Her four-year project, Development and evaluation of a microfluidic co-flow device to determine water quality, uses micro-fluidic devices, cell phones, and chemical indicators to test water quality.
Bick’s method accurately assesses the bacterial content of water and is reportedly both significantly faster and up to 200 times less expensive than standard testing procedures.
“This year's winning project reflects truly out of the box thinking to find a solution to an important real world problem that is relevant in both a developing and developed country context,” said the International Jury. “It is the result of a creative, multi-faceted, and long-term effort that was triggered by an actual problem in the local community. It has the potential to revolutionise our ability to monitor water quality in a way that is fast, accurate, more flexible and less expensive than existing technologies.”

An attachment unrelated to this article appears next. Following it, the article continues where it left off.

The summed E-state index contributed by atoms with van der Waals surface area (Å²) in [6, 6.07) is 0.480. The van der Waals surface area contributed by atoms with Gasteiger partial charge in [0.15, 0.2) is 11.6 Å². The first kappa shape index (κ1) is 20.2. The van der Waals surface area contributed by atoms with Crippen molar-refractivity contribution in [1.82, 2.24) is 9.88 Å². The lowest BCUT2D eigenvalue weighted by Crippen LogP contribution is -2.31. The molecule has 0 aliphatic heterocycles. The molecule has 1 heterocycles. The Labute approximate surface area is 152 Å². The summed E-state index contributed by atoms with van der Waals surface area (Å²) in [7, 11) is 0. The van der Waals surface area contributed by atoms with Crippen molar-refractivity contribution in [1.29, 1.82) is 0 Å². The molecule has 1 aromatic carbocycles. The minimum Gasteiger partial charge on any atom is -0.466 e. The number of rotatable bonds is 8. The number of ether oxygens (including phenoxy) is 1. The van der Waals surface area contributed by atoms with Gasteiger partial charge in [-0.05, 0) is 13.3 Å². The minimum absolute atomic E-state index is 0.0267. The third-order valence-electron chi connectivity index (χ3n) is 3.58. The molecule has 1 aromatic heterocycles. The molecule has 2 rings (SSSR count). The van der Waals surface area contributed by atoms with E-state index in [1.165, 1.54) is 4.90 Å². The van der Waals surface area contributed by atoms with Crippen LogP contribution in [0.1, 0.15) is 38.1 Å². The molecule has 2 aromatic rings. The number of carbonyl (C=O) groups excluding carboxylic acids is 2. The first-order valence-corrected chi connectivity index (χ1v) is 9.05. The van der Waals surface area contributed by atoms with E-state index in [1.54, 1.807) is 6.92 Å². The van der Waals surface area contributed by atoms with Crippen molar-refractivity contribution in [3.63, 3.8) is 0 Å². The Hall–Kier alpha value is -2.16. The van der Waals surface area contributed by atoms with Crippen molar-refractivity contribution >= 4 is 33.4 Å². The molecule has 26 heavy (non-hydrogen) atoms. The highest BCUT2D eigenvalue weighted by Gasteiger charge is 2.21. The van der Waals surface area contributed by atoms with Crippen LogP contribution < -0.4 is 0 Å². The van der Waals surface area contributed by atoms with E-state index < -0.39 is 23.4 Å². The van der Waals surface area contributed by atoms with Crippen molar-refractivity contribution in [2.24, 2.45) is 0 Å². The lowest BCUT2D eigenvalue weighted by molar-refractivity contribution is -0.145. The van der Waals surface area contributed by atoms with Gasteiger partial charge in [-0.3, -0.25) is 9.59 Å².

Bick received US$3,000 and an all-expenses paid trip to Stockholm to compete against national winners from 28 countries for the prize. The international award was US$5,000.
Bick will also present her research to thousands of water quality professionals at WEFTEC 2011 in Los Angeles, California, USA from 15-19 October.
The SJWP covers water-related research and was awarded during World Water Week in Stockholm, Sweden.